- Samsung is set to launch a new smartwatch at an event next week under the Gear brand
- The unveiling will happen at the IFA consumer electronics show in Berlin
- Samsung's planned launch next week would come ahead of the next Apple Watch
In an interview with CNBC DJ Koh, the president of Samsung's mobile division, said that the next generation of the Gear S series of smartwatches will be launched at IFA next week, a consumer electronics trade show in Berlin.
Samsung has been prolific when it comes to its wearable launches. It launched two versions of the Galaxy S3 smartwatch in August 2016, and currently sells a fitness band called the Gear Fit.
The wearable market hasn't exploded as many had expected, but it has been growing. Wearable shipments hit 102.4 million units in 2016, marking a 25 percent year-on-year rise, according to data from IDC. In the first quarter of 2017, Samsung shipped 1.4 million wearables, growing over 90 percent year-on-year, holding 5.5 percent market share, IDC data showed.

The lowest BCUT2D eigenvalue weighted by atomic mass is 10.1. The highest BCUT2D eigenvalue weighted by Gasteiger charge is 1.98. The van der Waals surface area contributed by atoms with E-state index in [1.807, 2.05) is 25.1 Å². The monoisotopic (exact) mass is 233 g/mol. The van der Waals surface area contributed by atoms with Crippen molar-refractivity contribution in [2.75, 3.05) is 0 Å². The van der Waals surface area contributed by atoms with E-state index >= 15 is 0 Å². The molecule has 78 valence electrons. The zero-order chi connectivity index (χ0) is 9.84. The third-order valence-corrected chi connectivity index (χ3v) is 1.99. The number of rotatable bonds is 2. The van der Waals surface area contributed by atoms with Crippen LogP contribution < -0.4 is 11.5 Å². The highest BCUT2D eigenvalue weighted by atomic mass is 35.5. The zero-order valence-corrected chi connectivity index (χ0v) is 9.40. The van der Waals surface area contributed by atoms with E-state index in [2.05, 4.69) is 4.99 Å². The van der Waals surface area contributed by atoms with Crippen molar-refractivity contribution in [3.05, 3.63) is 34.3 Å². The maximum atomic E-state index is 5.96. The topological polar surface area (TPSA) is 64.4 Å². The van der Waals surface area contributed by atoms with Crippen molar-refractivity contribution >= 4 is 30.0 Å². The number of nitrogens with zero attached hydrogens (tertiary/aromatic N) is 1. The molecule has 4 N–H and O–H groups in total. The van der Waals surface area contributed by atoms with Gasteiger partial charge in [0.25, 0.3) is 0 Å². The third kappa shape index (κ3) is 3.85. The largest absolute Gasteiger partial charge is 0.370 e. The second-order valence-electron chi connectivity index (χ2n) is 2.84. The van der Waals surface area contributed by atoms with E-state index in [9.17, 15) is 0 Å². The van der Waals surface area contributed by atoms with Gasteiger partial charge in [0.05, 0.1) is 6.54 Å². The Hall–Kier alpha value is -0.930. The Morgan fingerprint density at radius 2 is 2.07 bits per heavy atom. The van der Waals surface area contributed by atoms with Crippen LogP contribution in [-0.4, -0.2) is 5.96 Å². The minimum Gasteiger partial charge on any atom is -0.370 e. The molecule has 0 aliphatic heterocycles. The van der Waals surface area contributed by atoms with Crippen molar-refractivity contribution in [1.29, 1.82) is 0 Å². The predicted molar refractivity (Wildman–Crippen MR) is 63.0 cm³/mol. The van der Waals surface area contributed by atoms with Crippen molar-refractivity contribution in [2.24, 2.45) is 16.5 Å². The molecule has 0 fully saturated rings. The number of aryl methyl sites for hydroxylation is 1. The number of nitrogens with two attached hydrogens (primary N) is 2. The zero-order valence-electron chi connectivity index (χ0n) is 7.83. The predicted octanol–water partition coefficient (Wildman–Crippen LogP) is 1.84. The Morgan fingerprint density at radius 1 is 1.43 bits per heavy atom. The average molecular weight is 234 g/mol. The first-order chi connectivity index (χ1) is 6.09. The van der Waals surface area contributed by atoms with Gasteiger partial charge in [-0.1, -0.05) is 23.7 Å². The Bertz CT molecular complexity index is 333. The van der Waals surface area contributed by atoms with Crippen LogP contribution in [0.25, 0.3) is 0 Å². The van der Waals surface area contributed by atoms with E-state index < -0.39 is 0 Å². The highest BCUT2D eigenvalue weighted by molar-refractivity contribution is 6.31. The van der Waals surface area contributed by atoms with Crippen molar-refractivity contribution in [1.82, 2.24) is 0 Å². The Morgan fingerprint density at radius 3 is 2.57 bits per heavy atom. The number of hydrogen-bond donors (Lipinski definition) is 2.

In contrast, Apple has a more than 14 percent market share.
Samsung's planned launch next week would come ahead of the next Apple Watch, which sources told CNBC recently could be launched in September alongside new iPhones.
The executive could not reveal specific product details about the upcoming device.
Koh admitted that the wearable market hasn't grown as much as people expected because devices are not providing enough useful features to consumers.
But health care applications could be something that helps the market grow.
"If we can put in place properly a smartwatch that can monitor everything for your health and provide the information, then the market will grow," Koh told CNBC.
Samsung has been making a slow move into the health sector. It has an app called Samsung Health which can monitor signs such as heart rate and stress level through sensors on its phones and wearables. While health applications could boost the wearable market, Koh said sensor technology is not quite up to scratch.
"Today's sensors do not look like enough," Koh told CNBC.